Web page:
Kyle Mathews, while commenting on a recent post of mine, reminded me of an old Joel Spolsky post on building communities with software.Â I remember being very taken with the post when it came out all those years ago, particularly what Joel called “the primary axiom of online communities”:
Small software implementation details result in big differences in the way the community develops, behaves, and feels.
I think that there’s one huge difference between the context in which Joel wrote this and the context in which we live today, a difference that is material to many of the discussions we have.
As a result of the ways we can build software now, we can lower the barriers to entry; at the same time, it is possible for us to keep the cost of change low as well.
Where Web 2.0 meets social software, we’re still at a relatively early stage. A stage where we’re still experimenting. One where we have ardent admirers and passionate critics of everything that’s going on. And it’s too easy to make the mistake of thinking that the message we hear in the media reflects what’s really going on. Because it doesn’t.
There are a lot of people playing in earnest with the software available, be it Facebook or Netvibes or Plaxo or Myspace or Twitter or whatever. And while they play, they learn. What works. What doesn’t work. These people have an answer to the Ugly Question, their observations and criticisms are based on real use. And they provide real feedback.
What occurs to me is that in the past, Joel’s “primary axiom” had some very painful consequences. When people got the “small software implementation details” wrong, the cost of change was immense, and the community suffered as a result. Sometimes the suffering was terminal.
Today things are different. Competitors can enter more quickly and more easily. There is an adaptive feel to what’s going on, and much of that feel is driven by conscious and demonstrable reduction in the cost of change.
More on this later, I suggest you read the Spolsky post for yourself, I’ve provided you with the links above. Also, it looks as if it may well be worth following what Kyle is planning to write about, so do bear that in mind. Kyle also refers to a Clay Shirky post (on communities, audiences and scale) that’s well worth reading again. I particularly like the way Clay distinguishes between audiences and communities. Incidentally, Kyle’s post gives me a new perspective about why I dislike the word “content”; something went a-ha in my head when I saw this:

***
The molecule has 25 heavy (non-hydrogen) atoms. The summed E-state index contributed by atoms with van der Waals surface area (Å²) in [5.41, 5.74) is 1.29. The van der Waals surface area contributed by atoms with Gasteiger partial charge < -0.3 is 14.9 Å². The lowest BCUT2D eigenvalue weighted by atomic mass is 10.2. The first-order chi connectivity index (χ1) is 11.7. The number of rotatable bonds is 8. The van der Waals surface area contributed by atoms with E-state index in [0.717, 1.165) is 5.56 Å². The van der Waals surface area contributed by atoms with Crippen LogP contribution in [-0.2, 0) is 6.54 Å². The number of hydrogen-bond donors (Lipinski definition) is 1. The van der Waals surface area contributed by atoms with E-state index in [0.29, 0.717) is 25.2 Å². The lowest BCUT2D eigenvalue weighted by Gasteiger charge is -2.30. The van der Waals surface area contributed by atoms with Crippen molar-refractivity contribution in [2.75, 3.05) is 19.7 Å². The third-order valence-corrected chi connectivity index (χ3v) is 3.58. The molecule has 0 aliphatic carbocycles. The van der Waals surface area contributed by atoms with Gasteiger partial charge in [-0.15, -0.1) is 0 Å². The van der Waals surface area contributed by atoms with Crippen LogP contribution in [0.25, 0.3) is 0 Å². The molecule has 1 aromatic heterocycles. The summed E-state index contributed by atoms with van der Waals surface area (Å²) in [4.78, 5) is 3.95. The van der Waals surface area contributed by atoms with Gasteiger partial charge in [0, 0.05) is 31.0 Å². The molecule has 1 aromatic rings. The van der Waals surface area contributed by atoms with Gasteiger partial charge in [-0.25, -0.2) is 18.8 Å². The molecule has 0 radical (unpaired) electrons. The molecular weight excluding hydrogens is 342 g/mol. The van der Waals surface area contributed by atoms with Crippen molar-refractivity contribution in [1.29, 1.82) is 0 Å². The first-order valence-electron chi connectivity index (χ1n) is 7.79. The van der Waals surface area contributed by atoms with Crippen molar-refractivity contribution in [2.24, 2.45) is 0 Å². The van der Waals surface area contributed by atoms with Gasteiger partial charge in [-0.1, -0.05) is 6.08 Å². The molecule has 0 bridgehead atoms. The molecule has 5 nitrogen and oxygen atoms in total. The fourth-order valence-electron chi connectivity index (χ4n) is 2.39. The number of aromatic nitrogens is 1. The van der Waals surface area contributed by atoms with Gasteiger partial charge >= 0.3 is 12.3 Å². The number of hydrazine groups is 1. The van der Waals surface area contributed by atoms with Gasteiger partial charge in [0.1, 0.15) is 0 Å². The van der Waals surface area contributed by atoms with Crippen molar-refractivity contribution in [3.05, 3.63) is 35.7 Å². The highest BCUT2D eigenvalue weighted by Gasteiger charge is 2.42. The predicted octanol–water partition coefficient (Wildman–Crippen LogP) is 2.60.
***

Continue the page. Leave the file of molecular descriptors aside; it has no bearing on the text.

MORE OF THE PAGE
what is the difference between audiences and communities? Audiences primarily consume content, communities primarily communicate with one another.
Also incidentally, you may have noticed Stephen Smoliar make one of his rare comments yesterday, one that I am still thinking through. I had been revisiting the concept of wasted time, and Stephen reminded me of the prior threads related to this subject, where his noun-verb arguments and some of the product-service arguments had been continuing. This time around, he went on to say:
Thus, there is a deeper problem that arises from this whole shift from a production economy to a service economy. It is not so much a question of wasting time. It may not even be a question of â€œproductivity,â€ if â€œproductionâ€ is not the primary goal of the work. Rather, it is the need for a new model of compensation that is commensurate with both how services are rendered and with what service providers do during their â€œdown timeâ€ in order to be better at rendering those services. Are the corporate bean-counters ready to get their heads around that question? :-)
Lots of stuff to mull over. Which I shall be doing over the next few weeks. With your comments and your help.